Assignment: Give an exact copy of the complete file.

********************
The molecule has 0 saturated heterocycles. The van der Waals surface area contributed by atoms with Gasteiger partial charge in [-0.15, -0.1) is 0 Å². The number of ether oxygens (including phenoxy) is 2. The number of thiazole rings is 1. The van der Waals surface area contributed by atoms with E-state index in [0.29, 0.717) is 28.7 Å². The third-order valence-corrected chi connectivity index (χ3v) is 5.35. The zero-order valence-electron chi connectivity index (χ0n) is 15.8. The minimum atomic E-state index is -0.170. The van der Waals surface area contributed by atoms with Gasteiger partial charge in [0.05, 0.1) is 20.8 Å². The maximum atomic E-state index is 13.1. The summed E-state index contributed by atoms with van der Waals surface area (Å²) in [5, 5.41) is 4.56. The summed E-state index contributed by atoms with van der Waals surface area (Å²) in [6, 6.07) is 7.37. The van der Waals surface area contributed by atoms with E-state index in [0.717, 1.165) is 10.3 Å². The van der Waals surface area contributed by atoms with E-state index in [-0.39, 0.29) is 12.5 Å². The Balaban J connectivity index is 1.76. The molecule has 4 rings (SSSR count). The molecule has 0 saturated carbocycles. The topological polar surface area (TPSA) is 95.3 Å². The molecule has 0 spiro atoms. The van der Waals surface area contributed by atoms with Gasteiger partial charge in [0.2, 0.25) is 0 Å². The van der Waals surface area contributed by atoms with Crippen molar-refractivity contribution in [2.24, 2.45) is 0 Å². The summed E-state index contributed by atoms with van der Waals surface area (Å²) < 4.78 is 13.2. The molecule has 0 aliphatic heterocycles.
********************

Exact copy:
The molecule has 0 saturated heterocycles. The van der Waals surface area contributed by atoms with Gasteiger partial charge in [-0.15, -0.1) is 0 Å². The number of ether oxygens (including phenoxy) is 2. The number of thiazole rings is 1. The van der Waals surface area contributed by atoms with E-state index in [0.29, 0.717) is 28.7 Å². The third-order valence-corrected chi connectivity index (χ3v) is 5.35. The zero-order valence-electron chi connectivity index (χ0n) is 15.8. The minimum atomic E-state index is -0.170. The van der Waals surface area contributed by atoms with Gasteiger partial charge in [0.05, 0.1) is 20.8 Å². The maximum atomic E-state index is 13.1. The summed E-state index contributed by atoms with van der Waals surface area (Å²) in [5, 5.41) is 4.56. The summed E-state index contributed by atoms with van der Waals surface area (Å²) in [6, 6.07) is 7.37. The van der Waals surface area contributed by atoms with E-state index in [0.717, 1.165) is 10.3 Å². The van der Waals surface area contributed by atoms with E-state index in [-0.39, 0.29) is 12.5 Å². The Balaban J connectivity index is 1.76. The molecule has 4 rings (SSSR count). The molecule has 0 saturated carbocycles. The topological polar surface area (TPSA) is 95.3 Å². The molecule has 0 spiro atoms. The van der Waals surface area contributed by atoms with Gasteiger partial charge in [0.2, 0.25) is 0 Å². The van der Waals surface area contributed by atoms with Crippen molar-refractivity contribution in [2.24, 2.45) is 0 Å². The summed E-state index contributed by atoms with van der Waals surface area (Å²) < 4.78 is 13.2. The molecule has 0 aliphatic heterocycles.